Speed vs Accuracy - Which is the best approach?
To help you to understand whether speed or accuracy is more important for your test.
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The 'speed is king' approach
Finishing first is normally a positive thing (in competitions, at least), it shows you're a quick-worker. Often in an aptitude test it is not the nature of the questions themselves that cause people to struggle, but rather the time limits imposed on the candidates taking part in the assessment. It can really pay off to practice your speed, however, high speed is only impressive if it is accompanied by high accuracy.
Lets go over some of the advantages of being a speed demon:
- If it's a time limit test, like numerical or logical where they don't expect you to answer all the questions, being super fast allows you to get further in the test and answer more questions than other candidates.
- Speed can be important in certain sectors and in certain roles, and so displaying high speed in tackling tasks can be a great advantage.
However, there are some disadvantages to a 'speed-above-all' tactic:
- A lot of employers want candidate's that are methodical and more careful in their approach, so as they do not make mistakes. Speed, when not coupled with accuracy, can be very damning. Remember who won the race between the tortoise and the hare? Slow and steady can be better than quick and careless.
- Most tests aren't scored on how many questions you answered, but how many correct answers you gave, if you're prioritising speed at the expense of accuracy then this will likely go against you. Someone who answers 12 out of the 15 questions they managed to reach, may be viewed more favourably than someone who scored 13 out of 20 questions.
The 'slow and steady' approach
Slowness is generally associated with a lack of ability or seen as boringly risk-averse. However, deciding to slow things down and take a more measured approach can usually result in reducing mistakes which in the long-run can help you. If you had all day to take a test, focusing at length on each question, you may well make very few mistakes - however, with the timer counting down, you may find your ability to focus your mind wavering.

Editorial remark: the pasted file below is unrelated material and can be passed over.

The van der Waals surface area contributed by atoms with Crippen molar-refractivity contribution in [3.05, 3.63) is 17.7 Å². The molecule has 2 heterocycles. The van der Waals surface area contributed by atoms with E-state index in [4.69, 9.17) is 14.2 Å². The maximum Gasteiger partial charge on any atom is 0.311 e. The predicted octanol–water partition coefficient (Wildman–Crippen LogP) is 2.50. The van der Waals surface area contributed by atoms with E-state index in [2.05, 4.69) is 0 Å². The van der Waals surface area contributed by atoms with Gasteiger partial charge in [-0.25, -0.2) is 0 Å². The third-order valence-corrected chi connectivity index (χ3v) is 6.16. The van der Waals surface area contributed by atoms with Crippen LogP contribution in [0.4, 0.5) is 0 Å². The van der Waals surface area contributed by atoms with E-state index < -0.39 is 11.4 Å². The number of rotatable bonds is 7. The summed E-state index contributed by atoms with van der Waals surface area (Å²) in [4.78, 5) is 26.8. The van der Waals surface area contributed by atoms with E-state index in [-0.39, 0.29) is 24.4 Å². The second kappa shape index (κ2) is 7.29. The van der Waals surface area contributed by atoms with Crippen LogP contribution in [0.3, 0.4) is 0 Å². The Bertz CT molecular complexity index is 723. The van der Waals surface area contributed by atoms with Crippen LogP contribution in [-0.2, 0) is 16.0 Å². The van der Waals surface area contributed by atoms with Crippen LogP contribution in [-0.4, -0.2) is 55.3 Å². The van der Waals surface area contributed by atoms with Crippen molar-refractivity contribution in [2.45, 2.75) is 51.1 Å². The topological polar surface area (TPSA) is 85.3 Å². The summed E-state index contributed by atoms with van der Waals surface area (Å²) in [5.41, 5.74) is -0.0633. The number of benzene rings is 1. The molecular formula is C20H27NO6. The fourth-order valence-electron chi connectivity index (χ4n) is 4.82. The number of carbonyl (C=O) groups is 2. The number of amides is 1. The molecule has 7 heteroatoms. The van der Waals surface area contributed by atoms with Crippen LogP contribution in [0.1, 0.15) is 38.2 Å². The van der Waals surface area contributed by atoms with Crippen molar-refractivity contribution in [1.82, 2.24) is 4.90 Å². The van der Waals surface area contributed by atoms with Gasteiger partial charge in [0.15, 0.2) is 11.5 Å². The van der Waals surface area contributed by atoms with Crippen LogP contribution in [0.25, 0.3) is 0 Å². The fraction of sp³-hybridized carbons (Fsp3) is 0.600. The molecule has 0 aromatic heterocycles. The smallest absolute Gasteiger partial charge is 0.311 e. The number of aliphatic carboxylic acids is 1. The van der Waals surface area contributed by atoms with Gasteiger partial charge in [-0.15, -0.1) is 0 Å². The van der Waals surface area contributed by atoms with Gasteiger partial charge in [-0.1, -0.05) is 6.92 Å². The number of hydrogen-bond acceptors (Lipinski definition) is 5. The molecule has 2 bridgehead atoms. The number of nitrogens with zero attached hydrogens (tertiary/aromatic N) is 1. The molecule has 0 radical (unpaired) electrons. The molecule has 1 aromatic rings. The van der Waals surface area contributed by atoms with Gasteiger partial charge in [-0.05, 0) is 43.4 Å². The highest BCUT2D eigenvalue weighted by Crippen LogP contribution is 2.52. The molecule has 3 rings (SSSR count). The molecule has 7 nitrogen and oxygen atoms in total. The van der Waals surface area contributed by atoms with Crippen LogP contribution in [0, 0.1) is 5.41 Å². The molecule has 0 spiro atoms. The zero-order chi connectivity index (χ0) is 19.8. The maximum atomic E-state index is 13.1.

So let's go over some of the advantages of focusing on accuracy:
- Tests are scored on correct answers, so focusing on getting answers correct is generally a good approach!
- You can easily misread graphs and tables, or even a certain part of the question. If you spend that extra time double checking things then it can save you from some costly errors.
- Many employers want someone who doesn't make avoidable mistakes and won't need their work double-checked by someone. A few errors on a test may not look so bad, but a few small errors in someone's business could cost a lot of money.
However, there are some disadvantages to a slow and measured tactic:
- Sometimes there are questions that you just find very difficult. These questions can be really time consuming and you may have used up a lot of time trying to work through a question that you still may not find the answer for - that time could have been better utilised on other, easier, questions.
- Double checking your answer can use up valuable time. Imagine you double check 10 of the answers you submit, all that time could have added up to you being able to answer two more questions.
So what's the best approach?